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Functional status and patient satisfaction: a comparison of ischemic heart disease, obstructive lung disease, and diabetes mellitus.

Fan VS, Reiber GE, Diehr P, Burman M, McDonell MB, Fihn SD. Functional status and patient satisfaction: a comparison of ischemic heart disease, obstructive lung disease, and diabetes mellitus. Journal of general internal medicine. 2005 May 1; 20(5):452-9.

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Abstract:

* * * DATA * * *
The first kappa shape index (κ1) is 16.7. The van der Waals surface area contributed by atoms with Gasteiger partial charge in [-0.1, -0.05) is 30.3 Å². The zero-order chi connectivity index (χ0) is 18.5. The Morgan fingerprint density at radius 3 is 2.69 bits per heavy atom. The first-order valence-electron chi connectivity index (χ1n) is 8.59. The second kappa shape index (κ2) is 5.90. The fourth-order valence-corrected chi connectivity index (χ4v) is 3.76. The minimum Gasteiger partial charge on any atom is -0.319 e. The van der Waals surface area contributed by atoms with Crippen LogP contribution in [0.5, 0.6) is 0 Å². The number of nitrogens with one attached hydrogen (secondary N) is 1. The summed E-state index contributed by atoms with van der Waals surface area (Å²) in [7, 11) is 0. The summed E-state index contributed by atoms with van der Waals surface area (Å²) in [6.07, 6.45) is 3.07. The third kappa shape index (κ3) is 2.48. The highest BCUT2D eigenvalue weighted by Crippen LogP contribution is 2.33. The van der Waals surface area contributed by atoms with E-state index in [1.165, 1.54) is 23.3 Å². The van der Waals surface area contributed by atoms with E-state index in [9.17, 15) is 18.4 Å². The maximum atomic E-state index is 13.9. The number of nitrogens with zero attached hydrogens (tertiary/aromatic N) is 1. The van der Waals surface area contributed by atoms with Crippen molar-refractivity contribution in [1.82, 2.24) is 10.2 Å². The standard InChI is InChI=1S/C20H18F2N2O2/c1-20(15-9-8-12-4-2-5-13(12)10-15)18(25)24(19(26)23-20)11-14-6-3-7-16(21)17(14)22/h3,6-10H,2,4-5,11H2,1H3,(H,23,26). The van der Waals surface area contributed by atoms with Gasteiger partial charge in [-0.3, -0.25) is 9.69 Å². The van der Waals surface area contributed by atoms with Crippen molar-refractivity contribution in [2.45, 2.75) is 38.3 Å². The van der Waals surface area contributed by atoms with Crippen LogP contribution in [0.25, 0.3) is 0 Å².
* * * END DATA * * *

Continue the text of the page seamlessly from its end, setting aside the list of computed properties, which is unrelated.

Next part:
OBJECTIVE: To determine the extent to which chronic illness and disease severity affect patient satisfaction with their primary care provider in general internal medicine clinics. DESIGN: Cross-sectional mailed questionnaire study. SETTING: Primary care clinics at 7 Veterans Affairs medical centers. PATIENTS/PARTICIPANTS: Of 62,487 patients participating in the Ambulatory Care Quality Improvement Project, 35,383 (57%) returned an initial screening questionnaire and were subsequently sent a satisfaction questionnaire. Patients (N = 21,689; 61%) who returned the Seattle Outpatient Satisfaction Survey (SOSQ) were included in the final analysis, representing 34% of the original sample. MEASUREMENTS AND MAIN RESULTS: The organizational score of the SOSQ measures satisfaction with health care services in the internal medicine clinic, and the humanistic scale measures patient satisfaction with the communication skills and humanistic qualities of the primary care physician. For ischemic heart disease (IHD), chronic obstructive pulmonary disease (COPD), and diabetes, patient ability to cope with their disease was more strongly associated with patient satisfaction than disease severity. Among IHD patients, improvement in ability to cope emotionally with their angina was associated with higher SOSQ organizational scores (standardized beta = 0.18; P < .001) but self-reported physical limitation due to angina was not (beta = 0.01; P = .65). Similarly, in COPD, improved ability to cope with dyspnea was associated with greater organizational scores (beta = 0.11; P < .001) but physical function was not (beta = -0.03; P = .27). For diabetes, increased education was associated with improved organizational scores (beta = 0.31; P < .001) but improvement in symptom burden was not (beta = 0.03; P = .14). Similar results were seen with prediction of SOSQ humanistic scores. CONCLUSIONS: Patient education and ability to cope with chronic conditions are more strongly associated with satisfaction with their primary care provider than disease severity. Further improvements in patient education and self-management may lead to improved satisfaction and quality of care.





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